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THE HUMMING BIRD

    Once a hummingbird worried about its personal space.
    Any intrusion upon that little portion of the world reserved in its mind for itself caused the hummingbird considerable anxiety. Confronted by the unwelcome presence of another, it might dart about in a flustered manner or, going to the other extreme, halt in midflight and pull its personal space in around it as tightly as possible.
    For this reason, the hummingbird was almost never seen taking public transportation. Whenever it found itself with no option but to do so, it would hurry to any unoccupied seat and place whatever it might be carrying on the next seat to prevent others from getting too close or, if it had nothing to block intrusion in this way, simply sprawl as best it could in the space between seats and pretend to be sleeping. A busload of hummingbirds spread one to a row was a regular sight on some routes.
    Rush hour obviously posed particular challenges in this regard. Caught in the sweaty press of strangers, the hummingbird often felt itself on the verge of passing out from claustrophobia and only found relief from such torment by leaning against the window and imagining the expansive, cooling freshness a sudden view of the Rockies might bring.
    The hummingbird’s MP3 player was another refuge from unwanted contact, one it relied upon to get it from any here to any there fully buffered against the in-between of the journey. With the volume turned all the way up, there was little chance the annoyance presented by the existence of others would encroach upon its privacy.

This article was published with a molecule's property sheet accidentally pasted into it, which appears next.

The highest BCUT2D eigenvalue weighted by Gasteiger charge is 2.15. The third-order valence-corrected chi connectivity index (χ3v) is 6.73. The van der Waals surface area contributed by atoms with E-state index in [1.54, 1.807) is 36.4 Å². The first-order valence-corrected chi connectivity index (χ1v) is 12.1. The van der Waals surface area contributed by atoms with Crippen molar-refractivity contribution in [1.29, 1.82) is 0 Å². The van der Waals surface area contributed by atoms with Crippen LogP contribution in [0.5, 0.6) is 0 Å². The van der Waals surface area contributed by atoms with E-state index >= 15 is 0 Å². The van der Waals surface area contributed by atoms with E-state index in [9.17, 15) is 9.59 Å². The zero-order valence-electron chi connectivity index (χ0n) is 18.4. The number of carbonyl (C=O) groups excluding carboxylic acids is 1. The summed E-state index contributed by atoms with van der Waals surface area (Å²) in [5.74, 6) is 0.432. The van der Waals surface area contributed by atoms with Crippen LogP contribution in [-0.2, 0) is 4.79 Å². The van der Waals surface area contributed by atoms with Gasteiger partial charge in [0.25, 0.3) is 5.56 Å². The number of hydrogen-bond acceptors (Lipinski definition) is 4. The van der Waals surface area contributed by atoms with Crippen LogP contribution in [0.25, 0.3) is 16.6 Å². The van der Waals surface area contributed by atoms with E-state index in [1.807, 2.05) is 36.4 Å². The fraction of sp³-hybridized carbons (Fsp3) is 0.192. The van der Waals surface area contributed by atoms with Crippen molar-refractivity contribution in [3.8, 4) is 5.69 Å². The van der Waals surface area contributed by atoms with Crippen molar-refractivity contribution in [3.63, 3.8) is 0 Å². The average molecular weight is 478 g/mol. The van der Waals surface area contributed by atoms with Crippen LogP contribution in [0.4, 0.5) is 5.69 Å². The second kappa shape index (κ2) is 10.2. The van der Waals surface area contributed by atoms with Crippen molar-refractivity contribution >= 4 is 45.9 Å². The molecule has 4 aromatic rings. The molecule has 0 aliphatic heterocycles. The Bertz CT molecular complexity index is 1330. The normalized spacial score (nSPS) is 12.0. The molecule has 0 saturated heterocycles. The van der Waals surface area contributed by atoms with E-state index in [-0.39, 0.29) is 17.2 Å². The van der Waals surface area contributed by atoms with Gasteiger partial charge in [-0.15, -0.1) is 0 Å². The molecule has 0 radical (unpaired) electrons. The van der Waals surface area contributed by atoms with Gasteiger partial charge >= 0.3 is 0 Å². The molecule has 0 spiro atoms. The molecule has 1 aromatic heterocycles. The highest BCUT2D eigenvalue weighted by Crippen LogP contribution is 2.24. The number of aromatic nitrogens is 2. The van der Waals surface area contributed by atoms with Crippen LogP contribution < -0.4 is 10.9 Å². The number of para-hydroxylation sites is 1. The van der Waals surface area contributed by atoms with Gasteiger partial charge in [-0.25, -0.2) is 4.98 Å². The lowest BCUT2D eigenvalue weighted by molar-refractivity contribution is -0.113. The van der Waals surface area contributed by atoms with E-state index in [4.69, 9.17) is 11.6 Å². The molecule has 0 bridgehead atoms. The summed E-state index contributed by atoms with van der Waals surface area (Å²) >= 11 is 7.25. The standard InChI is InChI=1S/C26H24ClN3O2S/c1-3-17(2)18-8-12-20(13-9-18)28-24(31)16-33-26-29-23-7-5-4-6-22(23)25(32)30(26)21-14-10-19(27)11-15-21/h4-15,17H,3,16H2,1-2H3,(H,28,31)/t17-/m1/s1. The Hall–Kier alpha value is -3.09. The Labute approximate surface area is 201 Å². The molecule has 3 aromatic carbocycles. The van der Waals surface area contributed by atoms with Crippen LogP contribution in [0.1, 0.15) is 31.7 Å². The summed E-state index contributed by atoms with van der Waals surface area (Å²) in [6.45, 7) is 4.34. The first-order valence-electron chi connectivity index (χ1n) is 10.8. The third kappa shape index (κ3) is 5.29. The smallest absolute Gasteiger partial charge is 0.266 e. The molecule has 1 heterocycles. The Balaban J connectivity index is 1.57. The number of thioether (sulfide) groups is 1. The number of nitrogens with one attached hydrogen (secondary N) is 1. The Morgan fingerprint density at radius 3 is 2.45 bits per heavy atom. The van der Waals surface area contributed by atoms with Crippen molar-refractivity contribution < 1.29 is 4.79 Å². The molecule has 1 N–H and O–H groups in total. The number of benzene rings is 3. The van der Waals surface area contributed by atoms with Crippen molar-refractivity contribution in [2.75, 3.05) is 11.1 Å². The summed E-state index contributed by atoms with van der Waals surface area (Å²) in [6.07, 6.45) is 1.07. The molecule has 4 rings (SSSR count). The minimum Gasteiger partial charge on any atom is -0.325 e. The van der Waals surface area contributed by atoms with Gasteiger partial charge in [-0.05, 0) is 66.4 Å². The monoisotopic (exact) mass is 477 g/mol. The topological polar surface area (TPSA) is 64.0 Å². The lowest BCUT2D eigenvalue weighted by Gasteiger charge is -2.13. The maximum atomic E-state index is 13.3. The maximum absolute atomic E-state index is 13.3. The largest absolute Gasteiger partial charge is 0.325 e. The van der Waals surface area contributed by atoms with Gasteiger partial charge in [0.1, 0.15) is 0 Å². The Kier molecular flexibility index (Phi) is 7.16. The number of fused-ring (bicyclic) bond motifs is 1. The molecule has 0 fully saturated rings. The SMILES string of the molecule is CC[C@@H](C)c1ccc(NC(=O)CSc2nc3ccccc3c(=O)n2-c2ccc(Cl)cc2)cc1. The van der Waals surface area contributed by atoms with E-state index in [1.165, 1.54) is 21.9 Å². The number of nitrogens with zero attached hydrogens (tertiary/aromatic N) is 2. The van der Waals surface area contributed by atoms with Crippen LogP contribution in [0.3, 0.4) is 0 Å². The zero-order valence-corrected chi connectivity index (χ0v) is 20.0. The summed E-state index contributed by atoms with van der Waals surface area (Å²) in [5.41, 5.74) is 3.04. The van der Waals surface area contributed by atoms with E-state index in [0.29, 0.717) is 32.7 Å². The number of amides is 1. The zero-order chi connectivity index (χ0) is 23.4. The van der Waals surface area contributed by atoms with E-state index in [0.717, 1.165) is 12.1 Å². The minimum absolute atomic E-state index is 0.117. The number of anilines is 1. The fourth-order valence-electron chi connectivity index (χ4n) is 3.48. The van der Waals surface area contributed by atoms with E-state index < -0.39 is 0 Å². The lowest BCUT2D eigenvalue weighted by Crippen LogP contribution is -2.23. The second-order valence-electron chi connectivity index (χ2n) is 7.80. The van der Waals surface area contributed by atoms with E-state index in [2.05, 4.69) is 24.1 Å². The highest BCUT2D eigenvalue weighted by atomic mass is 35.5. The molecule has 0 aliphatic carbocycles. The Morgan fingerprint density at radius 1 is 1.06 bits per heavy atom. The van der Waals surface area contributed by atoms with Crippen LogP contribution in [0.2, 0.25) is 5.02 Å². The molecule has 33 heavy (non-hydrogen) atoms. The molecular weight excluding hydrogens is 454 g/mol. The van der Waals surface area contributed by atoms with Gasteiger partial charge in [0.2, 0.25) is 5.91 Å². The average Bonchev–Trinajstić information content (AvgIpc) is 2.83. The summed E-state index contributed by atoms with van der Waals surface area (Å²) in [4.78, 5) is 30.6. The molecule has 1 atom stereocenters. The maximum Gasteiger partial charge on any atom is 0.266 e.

Another defense it never went anywhere without was its bottle of personal water. To think of drinking from a public fountain was more disgusting even than sharing the close air of the crowd. The stuff streaming down one’s throat, who knew where it came from? What contamination might it be spreading to every cell in your body? But your own water was different. Plus, it was all yours. You didn’t have to share.
    If only everything could be like that, the hummingbird wished. Bottled, packaged, shrink-wrapped, airtight, sanitized, that would be heaven. You wouldn’t have to risk encountering any of the thousand and one things that caused you distress or weakened the safeguards of your inner comfort zone. They’d be as good as nonexistent. 
    It would just be you and your personal space: a refuge from the vexing brunt of life, a private little world with you hovering there right at its center. The hummingbird was convinced a private little world would do just fine, thank you. No need for anything else.
    For it was, as hardly needed pointing out, already very small by nature.